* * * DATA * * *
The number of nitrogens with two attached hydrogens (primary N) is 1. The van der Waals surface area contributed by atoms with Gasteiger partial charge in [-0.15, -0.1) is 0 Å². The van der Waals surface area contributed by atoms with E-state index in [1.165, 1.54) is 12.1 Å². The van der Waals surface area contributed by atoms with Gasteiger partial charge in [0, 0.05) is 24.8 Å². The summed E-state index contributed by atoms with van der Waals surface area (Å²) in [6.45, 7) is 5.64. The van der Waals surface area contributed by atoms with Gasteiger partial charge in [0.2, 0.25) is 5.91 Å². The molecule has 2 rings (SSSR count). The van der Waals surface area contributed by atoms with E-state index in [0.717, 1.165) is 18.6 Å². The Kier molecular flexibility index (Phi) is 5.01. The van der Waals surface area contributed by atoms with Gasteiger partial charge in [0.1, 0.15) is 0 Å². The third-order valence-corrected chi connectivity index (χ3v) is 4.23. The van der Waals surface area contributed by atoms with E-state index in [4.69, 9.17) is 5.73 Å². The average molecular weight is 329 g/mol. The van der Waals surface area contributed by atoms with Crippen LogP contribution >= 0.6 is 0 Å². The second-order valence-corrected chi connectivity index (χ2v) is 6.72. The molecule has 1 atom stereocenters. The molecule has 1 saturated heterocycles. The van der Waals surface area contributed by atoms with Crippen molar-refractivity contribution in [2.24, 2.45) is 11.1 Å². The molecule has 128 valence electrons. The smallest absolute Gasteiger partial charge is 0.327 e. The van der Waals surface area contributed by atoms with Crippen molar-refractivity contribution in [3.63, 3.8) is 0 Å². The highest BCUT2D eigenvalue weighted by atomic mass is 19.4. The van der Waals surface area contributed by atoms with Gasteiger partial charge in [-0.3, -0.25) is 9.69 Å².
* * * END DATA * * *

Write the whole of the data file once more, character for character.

The number of nitrogens with two attached hydrogens (primary N) is 1. The van der Waals surface area contributed by atoms with Gasteiger partial charge in [-0.15, -0.1) is 0 Å². The van der Waals surface area contributed by atoms with E-state index in [1.165, 1.54) is 12.1 Å². The van der Waals surface area contributed by atoms with Gasteiger partial charge in [0, 0.05) is 24.8 Å². The summed E-state index contributed by atoms with van der Waals surface area (Å²) in [6.45, 7) is 5.64. The van der Waals surface area contributed by atoms with Gasteiger partial charge in [0.2, 0.25) is 5.91 Å². The molecule has 2 rings (SSSR count). The van der Waals surface area contributed by atoms with E-state index in [0.717, 1.165) is 18.6 Å². The Kier molecular flexibility index (Phi) is 5.01. The van der Waals surface area contributed by atoms with Gasteiger partial charge in [0.1, 0.15) is 0 Å². The third-order valence-corrected chi connectivity index (χ3v) is 4.23. The van der Waals surface area contributed by atoms with E-state index in [4.69, 9.17) is 5.73 Å². The average molecular weight is 329 g/mol. The van der Waals surface area contributed by atoms with Crippen LogP contribution >= 0.6 is 0 Å². The second-order valence-corrected chi connectivity index (χ2v) is 6.72. The molecule has 1 atom stereocenters. The molecule has 1 saturated heterocycles. The van der Waals surface area contributed by atoms with Crippen molar-refractivity contribution in [2.24, 2.45) is 11.1 Å². The molecule has 128 valence electrons. The smallest absolute Gasteiger partial charge is 0.327 e. The van der Waals surface area contributed by atoms with Crippen molar-refractivity contribution in [3.63, 3.8) is 0 Å². The highest BCUT2D eigenvalue weighted by atomic mass is 19.4. The van der Waals surface area contributed by atoms with Gasteiger partial charge in [-0.3, -0.25) is 9.69 Å².